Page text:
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Stanley Lim
Stanley Lim

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TIL How Casing Can Break Netlify Functions

Did you know Netlify Functions could break when renamed to the same name with a different casing? I sure didn't.

What are Netlify Functions?

If you know what AWS Lambda or GCP Cloud Functions are, then Netlify Functions won't be a stranger to you. Netlify functions are serverless functions powered by Netlify's infrastructure. These functions are designed to allow you and me to quickly build and deploy serverless applications without the need for managing infrastructure or scaling concerns.

One of the common ways we can use Netlify Functions is by serving API routes defined in frameworks like Next.js. Suppose I wanted to create some endpoints for my frontend application to call, like /api/toast/<id>. In that case, Next.js enables you to create your route within the same root directory under the /pages/api directory. You can read more about it here.

Is this a bug?

I have been toying around with Netlify Functions to test a few APIs here and there to see how easy it is to integrate into a project. Over time, one of the routes I defined stopped working on my live deployment. And the worst part was that it worked locally.

The route was a dynamic API route that took in an id called toastId so I can fetch a piece of Toast by id (this is a simple test app, don't worry about it).

export default async (req: NextApiRequest, res: NextApiResponse) => {
  try {
    const { toastId } = req.query;
    // Fetch the piece of toast by id and do something with it...
  } catch (ex) {
    // ...
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Looking through the Git history to see what change may have broke, it didn't give too many hints as to how I broke it -- neither did logging out the value on my local deployment.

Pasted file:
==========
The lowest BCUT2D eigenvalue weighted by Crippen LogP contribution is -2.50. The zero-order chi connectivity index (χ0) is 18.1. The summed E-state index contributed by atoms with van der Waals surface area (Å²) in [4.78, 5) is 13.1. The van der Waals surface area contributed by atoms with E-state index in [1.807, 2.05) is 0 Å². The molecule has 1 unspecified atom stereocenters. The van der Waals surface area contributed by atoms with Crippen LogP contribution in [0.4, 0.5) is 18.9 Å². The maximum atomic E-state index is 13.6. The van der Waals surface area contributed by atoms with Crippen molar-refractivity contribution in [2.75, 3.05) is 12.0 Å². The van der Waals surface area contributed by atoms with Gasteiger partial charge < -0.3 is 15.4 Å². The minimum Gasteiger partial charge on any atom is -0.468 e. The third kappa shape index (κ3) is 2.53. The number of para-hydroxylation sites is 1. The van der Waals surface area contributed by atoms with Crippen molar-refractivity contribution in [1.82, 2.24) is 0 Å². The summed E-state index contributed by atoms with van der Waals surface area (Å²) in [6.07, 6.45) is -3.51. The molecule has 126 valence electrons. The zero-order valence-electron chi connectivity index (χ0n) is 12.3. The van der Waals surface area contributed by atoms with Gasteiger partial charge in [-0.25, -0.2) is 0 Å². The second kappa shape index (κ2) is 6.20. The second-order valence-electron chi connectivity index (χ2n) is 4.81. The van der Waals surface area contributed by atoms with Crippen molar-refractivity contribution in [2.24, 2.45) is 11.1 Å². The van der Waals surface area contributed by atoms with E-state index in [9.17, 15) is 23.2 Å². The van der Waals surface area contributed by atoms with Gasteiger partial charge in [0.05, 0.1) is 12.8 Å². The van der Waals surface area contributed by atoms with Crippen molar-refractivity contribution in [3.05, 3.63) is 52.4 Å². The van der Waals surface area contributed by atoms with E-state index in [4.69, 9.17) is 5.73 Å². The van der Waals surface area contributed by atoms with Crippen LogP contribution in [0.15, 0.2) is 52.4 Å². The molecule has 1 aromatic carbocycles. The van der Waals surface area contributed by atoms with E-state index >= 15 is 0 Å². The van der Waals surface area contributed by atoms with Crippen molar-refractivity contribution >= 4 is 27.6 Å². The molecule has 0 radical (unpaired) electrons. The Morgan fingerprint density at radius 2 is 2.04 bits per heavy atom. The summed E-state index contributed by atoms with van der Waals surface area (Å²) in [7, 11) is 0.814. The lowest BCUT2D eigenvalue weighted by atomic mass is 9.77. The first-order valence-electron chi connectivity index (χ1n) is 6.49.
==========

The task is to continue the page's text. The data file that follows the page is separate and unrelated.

What did help was logging out the value on the deployed instance of my test app. Turns out, my renaming of the dynamic route file from [toastid].ts to [toastId].ts broke what I initially deployed to Netlify. When I ran the server locally, the casing change took effect as expected. However, it was not reflected when deployed to Netlify. As a result, my route was not able to extract the path parameter using the following code snippet:

const { toastId } = req.query; // `toastid` was being populated instead
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After renaming the file from [toastId].ts to [toastid].ts, the route worked once more.

Now, is this a bug or just an undocumented behavior? Unfortunately, I have yet to find an answer for this in the Netlify and Next.js documentation or StackOverflow and Github Discussions. Please let me know if any of you do!

From my perspective, naming in the Windows file system is not case-sensitive, but many Unix systems are. I'm curious to know if this influenced their decision on how they handled names with different casing. One possibility is that they wanted to map all names regardless of casing to the same function to avoid things breaking when deployed by different developers running different operating systems. But that's just a thought.


The name you choose for your routes in your Next.js app matters. It may not be apparent when you're working on it locally, but quirks such as this one on Netlify can throw a wrench into your application deployed in prod.

Thanks for reading!

💎 Thank you for taking the time to check out this post. For more content like this, head over to my actual blog. Feel free to reach out to me on LinkedIn and follow me on Github.

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